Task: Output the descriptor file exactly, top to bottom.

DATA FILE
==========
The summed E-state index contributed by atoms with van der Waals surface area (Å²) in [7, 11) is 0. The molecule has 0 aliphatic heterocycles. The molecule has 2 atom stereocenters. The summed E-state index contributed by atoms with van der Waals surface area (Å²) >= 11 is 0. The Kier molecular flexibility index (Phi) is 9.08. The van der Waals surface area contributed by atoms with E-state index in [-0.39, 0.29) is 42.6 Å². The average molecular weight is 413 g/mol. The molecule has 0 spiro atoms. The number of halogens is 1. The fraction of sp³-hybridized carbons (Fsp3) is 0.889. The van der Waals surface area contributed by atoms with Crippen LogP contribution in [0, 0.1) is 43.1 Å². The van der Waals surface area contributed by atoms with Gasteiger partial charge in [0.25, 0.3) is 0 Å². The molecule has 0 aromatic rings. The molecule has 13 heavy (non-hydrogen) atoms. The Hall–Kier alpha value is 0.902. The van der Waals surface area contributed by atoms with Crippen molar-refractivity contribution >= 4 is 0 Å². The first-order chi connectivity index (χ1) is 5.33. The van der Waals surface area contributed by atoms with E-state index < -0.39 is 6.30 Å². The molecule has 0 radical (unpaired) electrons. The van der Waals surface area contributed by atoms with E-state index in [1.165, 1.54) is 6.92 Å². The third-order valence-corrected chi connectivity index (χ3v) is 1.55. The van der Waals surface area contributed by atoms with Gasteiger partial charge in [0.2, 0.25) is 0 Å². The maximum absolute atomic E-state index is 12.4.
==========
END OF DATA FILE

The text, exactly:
The summed E-state index contributed by atoms with van der Waals surface area (Å²) in [7, 11) is 0. The molecule has 0 aliphatic heterocycles. The molecule has 2 atom stereocenters. The summed E-state index contributed by atoms with van der Waals surface area (Å²) >= 11 is 0. The Kier molecular flexibility index (Phi) is 9.08. The van der Waals surface area contributed by atoms with E-state index in [-0.39, 0.29) is 42.6 Å². The average molecular weight is 413 g/mol. The molecule has 0 spiro atoms. The number of halogens is 1. The fraction of sp³-hybridized carbons (Fsp3) is 0.889. The van der Waals surface area contributed by atoms with Crippen LogP contribution in [0, 0.1) is 43.1 Å². The van der Waals surface area contributed by atoms with Gasteiger partial charge in [0.25, 0.3) is 0 Å². The molecule has 0 aromatic rings. The molecule has 13 heavy (non-hydrogen) atoms. The Hall–Kier alpha value is 0.902. The van der Waals surface area contributed by atoms with Crippen molar-refractivity contribution >= 4 is 0 Å². The first-order chi connectivity index (χ1) is 5.33. The van der Waals surface area contributed by atoms with E-state index < -0.39 is 6.30 Å². The molecule has 0 radical (unpaired) electrons. The van der Waals surface area contributed by atoms with E-state index in [1.165, 1.54) is 6.92 Å². The third-order valence-corrected chi connectivity index (χ3v) is 1.55. The van der Waals surface area contributed by atoms with Gasteiger partial charge in [0.2, 0.25) is 0 Å². The maximum absolute atomic E-state index is 12.4.